gender: violence


The things women have to put up with. Most husbands, nowadays, have stopped beating their wives, but what can be more agonizing to a sensitive soul than a man’s boredom at meals. Yet, lady, there must be a reason. If your cooking and not your conversation is monotonous, that’s easily fixed. [Ed. – Though apparently boring conversation is a life sentence.] Start using soups more often, with lighter, more varied dishes to follow. Heinz makes 18 varieties. You can serve a different one every day for three weeks. Use them in your cooking too, and strike some new flavours that will lift ordinary dishes out of the commonplace.

Vintage ad found here thanks to Laura R.

The video clip The Olsen Twins Walk Into a Bar might be useful for sparking a discussion of the way in which, once shrouded in humor, nearly anything is fair game.

Found here via Copyranter.

Lisa Wade, PhD is an Associate Professor at Tulane University. She is the author of American Hookup, a book about college sexual culture; a textbook about gender; and a forthcoming introductory text: Terrible Magnificent Sociology. You can follow her on Twitter and Instagram.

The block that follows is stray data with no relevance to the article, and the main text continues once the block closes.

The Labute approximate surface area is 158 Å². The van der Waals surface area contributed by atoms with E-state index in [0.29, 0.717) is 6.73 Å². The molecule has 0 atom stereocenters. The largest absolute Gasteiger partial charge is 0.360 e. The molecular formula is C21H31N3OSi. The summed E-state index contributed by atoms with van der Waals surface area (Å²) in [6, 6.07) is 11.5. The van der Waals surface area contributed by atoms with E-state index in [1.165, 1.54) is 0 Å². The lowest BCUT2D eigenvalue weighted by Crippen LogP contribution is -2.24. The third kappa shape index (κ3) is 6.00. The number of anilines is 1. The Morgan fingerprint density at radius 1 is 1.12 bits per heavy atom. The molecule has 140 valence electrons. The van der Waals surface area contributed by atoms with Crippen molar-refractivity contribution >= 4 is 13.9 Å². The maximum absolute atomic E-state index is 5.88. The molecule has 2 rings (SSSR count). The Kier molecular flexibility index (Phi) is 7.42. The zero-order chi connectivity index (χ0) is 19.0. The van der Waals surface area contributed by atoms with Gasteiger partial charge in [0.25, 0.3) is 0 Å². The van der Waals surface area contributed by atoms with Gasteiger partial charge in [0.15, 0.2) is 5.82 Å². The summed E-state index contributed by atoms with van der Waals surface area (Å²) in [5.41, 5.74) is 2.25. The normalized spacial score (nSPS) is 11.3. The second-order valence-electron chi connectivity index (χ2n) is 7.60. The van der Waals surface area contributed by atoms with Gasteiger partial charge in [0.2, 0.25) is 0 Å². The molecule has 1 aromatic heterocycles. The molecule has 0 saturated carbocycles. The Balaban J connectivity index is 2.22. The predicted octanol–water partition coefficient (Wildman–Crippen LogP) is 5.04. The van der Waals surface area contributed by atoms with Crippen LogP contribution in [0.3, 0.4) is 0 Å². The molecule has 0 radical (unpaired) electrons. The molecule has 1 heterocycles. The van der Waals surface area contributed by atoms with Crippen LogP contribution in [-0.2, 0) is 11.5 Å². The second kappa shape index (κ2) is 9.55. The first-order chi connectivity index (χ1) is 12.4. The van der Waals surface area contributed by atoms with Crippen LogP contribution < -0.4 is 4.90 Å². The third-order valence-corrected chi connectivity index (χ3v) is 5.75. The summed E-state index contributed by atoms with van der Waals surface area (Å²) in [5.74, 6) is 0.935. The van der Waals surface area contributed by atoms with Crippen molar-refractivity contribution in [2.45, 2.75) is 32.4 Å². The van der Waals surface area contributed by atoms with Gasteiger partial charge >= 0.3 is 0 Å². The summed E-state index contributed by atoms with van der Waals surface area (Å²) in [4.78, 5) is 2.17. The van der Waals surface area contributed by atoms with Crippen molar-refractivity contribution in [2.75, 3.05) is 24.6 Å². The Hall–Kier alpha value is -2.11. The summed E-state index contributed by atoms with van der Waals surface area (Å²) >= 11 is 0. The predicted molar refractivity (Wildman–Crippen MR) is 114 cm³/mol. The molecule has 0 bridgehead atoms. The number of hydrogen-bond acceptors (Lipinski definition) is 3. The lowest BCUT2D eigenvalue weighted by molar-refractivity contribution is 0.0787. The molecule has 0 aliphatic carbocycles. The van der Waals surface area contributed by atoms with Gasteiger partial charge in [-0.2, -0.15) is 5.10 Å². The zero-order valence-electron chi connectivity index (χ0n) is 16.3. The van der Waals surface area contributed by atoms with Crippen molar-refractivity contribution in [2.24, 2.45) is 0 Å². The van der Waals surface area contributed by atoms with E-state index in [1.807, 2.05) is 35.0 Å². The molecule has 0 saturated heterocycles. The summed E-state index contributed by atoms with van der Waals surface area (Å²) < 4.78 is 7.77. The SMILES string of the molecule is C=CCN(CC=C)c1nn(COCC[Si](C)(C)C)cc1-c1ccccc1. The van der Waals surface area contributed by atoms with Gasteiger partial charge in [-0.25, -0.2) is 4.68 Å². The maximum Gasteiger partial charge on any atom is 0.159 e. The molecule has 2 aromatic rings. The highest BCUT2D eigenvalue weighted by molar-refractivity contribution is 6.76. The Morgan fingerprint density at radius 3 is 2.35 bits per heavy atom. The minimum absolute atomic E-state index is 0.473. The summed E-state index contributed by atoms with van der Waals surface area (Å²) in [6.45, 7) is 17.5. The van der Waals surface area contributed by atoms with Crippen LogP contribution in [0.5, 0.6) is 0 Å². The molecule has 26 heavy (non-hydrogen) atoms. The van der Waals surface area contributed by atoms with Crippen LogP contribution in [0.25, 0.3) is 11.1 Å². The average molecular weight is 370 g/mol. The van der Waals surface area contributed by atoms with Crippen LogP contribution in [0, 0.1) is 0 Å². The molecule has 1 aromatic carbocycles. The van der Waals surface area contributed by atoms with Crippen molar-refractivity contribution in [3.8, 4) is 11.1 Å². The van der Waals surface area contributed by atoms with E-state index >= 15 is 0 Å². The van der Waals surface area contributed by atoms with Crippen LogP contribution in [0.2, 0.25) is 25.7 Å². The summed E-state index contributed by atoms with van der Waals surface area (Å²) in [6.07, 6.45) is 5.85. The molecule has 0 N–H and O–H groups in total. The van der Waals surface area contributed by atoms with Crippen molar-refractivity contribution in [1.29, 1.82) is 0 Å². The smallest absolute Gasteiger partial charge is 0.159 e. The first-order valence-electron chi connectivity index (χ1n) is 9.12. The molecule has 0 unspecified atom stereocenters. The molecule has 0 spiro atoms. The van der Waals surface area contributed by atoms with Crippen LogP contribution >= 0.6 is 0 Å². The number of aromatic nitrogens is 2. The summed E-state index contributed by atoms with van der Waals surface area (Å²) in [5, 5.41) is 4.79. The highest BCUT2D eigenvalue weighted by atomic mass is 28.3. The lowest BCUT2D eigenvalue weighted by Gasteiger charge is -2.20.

In a comment to another post, Umlud provided a link to this post from Thoughts from Kansas about the following joke allegedly told by John McCain in 1986 when speaking to the National League of Cities and Towns:

Did you hear the one about the woman who is attacked on the street by a gorilla, beaten senseless, raped repeatedly and left to die? When she finally regains consciousness and tries to speak, her doctor leans over to hear her sigh contently and to feebly ask, “Where is that marvelous ape?”

Here is an image of the original story about the incident in the Tucson Citizen (link to image found at Think Progress). I know it’s small and hard to read, but I wanted to provide the original source.

According to Think Progress,

McCain said he did not “recall” telling the joke. More recently, the McCain campaign scheduled a fundraiser with a Texas oilman who compared rape to the weather while running for governor. “As long as it’s inevitable, you might as well lie back and enjoy it,” said Clayton Williams in 1990. After public outcry, the event was “postponed.”